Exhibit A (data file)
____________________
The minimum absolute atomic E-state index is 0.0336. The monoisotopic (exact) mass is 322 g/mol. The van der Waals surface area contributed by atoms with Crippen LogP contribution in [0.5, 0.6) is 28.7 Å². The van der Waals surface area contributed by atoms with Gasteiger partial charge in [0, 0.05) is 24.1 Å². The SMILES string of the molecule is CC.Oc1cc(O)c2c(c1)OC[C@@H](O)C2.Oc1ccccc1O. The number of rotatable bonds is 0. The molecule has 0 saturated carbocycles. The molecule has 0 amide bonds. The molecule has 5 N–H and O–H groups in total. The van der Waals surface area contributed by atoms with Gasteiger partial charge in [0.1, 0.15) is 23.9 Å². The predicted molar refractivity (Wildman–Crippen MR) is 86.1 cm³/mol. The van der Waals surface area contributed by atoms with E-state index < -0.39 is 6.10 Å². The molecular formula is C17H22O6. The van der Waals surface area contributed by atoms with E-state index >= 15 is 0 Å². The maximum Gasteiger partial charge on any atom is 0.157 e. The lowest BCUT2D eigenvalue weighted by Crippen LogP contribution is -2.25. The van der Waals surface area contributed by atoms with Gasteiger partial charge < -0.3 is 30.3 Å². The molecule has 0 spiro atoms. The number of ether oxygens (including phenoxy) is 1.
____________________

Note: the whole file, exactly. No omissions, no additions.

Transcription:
The minimum absolute atomic E-state index is 0.0336. The monoisotopic (exact) mass is 322 g/mol. The van der Waals surface area contributed by atoms with Crippen LogP contribution in [0.5, 0.6) is 28.7 Å². The van der Waals surface area contributed by atoms with Gasteiger partial charge in [0, 0.05) is 24.1 Å². The SMILES string of the molecule is CC.Oc1cc(O)c2c(c1)OC[C@@H](O)C2.Oc1ccccc1O. The number of rotatable bonds is 0. The molecule has 0 saturated carbocycles. The molecule has 0 amide bonds. The molecule has 5 N–H and O–H groups in total. The van der Waals surface area contributed by atoms with Gasteiger partial charge in [0.1, 0.15) is 23.9 Å². The predicted molar refractivity (Wildman–Crippen MR) is 86.1 cm³/mol. The van der Waals surface area contributed by atoms with E-state index < -0.39 is 6.10 Å². The molecular formula is C17H22O6. The van der Waals surface area contributed by atoms with E-state index >= 15 is 0 Å². The maximum Gasteiger partial charge on any atom is 0.157 e. The lowest BCUT2D eigenvalue weighted by Crippen LogP contribution is -2.25. The van der Waals surface area contributed by atoms with Gasteiger partial charge < -0.3 is 30.3 Å². The molecule has 0 spiro atoms. The number of ether oxygens (including phenoxy) is 1.